It's all about community.
If I could put that in blinky lights here (easily), I would. It's the only thing about social networking you, as a writer, need to remember.
Readers don't blogstalk you so they can read about your release. They don't like your Facebook page because they want to keep an eye on each of the four announcements a day you make about your June title. They don't follow you on Twitter to see whether you're going to tell them about the ebook version...all day.
In fact, if you're using social networking only to promote your book, you're doing it wrong.
The online sociosphere, from blogs and microblogs to LinkedIn and e-mail lists, is inundated with people trying to sell us stuff we don't want. Spammers are everywhere, and many authors are on the verge of getting their own spammy label. Even if you have permission to promote yourself or your book on an e-mail loop or on Twitter...should you?
People gather on social networking sites to network socially, not see ads and self-promo all day. They gather to share conversation, to share ideas, to share images.
But what to share? To start: everything but your book.
When you, the author, decide to jump into Pinterest, for example, because it's a great place to put fun images related to your book, do the rest of Pinterest a favor and create a few non-book related boards. I'm really not that interested in what you think your heroine looks like. I'll care for a second, but then I'll dump that image and go back to the one I had in my head. Likewise, setting photos are cool. But again, they're unnecessary, and I'm not going to follow you on Pinterest if my only option is the board about your book.
Instead, share DIY projects you do in your spare time. Share movies. Share books (not yours) that you love to read. Share funny images you find. Share interesting blog posts. Share things that matter and don't feel like an elaborate ruse to get me to buy your book.
Share yourself. Bits and pieces of you that will draw your reader community closer. Things that will help them find common interests and common ground. Form relationships, not an audience. Your book is for your audience. Your social networking presence is for your community.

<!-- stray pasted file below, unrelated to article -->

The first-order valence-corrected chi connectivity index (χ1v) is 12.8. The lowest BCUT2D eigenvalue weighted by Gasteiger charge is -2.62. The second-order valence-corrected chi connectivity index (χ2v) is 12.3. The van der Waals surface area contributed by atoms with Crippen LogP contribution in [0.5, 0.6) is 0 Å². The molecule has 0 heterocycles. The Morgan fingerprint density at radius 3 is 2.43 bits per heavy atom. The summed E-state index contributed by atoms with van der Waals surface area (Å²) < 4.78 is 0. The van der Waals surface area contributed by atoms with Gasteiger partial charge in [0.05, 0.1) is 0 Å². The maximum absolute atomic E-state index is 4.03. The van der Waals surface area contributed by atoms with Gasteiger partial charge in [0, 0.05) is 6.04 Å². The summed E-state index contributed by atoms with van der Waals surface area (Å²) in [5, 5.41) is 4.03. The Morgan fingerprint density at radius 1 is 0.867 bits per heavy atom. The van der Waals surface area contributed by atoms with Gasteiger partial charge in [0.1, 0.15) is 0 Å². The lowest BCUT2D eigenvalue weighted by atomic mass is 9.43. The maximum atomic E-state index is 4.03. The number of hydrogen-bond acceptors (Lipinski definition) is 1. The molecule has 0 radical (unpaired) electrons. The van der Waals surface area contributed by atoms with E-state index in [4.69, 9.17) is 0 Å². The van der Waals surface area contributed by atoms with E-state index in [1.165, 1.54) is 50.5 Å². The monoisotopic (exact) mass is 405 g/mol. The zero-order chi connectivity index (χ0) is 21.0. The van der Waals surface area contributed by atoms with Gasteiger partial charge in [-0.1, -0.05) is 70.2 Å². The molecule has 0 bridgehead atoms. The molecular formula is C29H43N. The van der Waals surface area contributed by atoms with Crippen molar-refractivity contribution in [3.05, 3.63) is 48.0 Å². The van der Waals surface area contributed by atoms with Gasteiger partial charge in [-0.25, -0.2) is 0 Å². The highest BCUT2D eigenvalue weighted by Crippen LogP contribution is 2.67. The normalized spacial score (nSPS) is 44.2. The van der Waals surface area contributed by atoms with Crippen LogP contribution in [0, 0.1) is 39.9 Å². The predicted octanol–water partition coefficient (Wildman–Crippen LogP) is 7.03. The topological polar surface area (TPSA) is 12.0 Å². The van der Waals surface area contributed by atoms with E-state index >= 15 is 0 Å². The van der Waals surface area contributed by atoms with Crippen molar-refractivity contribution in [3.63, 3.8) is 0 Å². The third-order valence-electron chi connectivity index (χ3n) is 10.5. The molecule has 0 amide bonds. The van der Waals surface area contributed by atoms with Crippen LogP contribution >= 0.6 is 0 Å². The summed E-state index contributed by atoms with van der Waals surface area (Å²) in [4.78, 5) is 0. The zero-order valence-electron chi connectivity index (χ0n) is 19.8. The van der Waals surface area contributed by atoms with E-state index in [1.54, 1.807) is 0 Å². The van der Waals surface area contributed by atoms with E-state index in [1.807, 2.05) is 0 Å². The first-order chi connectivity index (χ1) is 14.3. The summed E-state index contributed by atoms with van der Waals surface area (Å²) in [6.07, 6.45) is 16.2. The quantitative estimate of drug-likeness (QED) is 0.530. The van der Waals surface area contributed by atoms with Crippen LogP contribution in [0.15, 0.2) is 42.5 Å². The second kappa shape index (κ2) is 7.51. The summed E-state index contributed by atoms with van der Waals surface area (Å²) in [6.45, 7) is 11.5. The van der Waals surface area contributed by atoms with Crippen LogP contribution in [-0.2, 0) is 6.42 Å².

Authors who neglect their communities and who treat social networking sites like they're personal billboards to pimp books will see their promotional efforts fail.
Rule of thumb: If you've already mentioned your book today, wait a week before you mention it again unless there's huge, amazing news your readers will want to know about. Also, don't disappear between these mentions. Stick around and connect with others.
Authors who connect with their community, who share the bits of their public lives (via their public personas, a post for another day) with the rest of the online world, are different. Their readers will discover them. Their readers will come to them organically, and when those authors respond to their tweets, thank them for their comments, and spread the author love (aka pay it forward, share community, cross-pollinate, give an author you admire some toys in your playroom), the readers become fans.
I'll give an example. In my almost 20 years hanging out with RWA crowds, I've come across many authors whose books I used to enjoy...until I met them. I've also come across authors who've earned a lifelong fan because of how awesome they were. One example is Catherine Coulter. I adored her historical novels back in the day, but I just didn't gel with her contemporary voice when she switched over. However, I buy her books as gifts for others all the time because one day, she offered me -- someone she'd met two hours earlier -- the chance to send her my WIP so she could give me feedback. I never took her up on it because it was way too generous and my WIP sucked way too hard, but I've never forgotten her kindness. Now, go buy her books because she's amazing!
Translate this attitude--this willingness to reach out, be accessible (by whatever standards you you have or need), be friendly, be part of a community--into the online world, and your readers will become fans who attract more readers.
Remember it's about community.
Remember that nobody is on Twitter to see you pimp your book. They're there to get to know you. Leave the pimping for your website, your bio, and your tiny e-mail signature line. Let your personality advertise you, and readers will look for your book.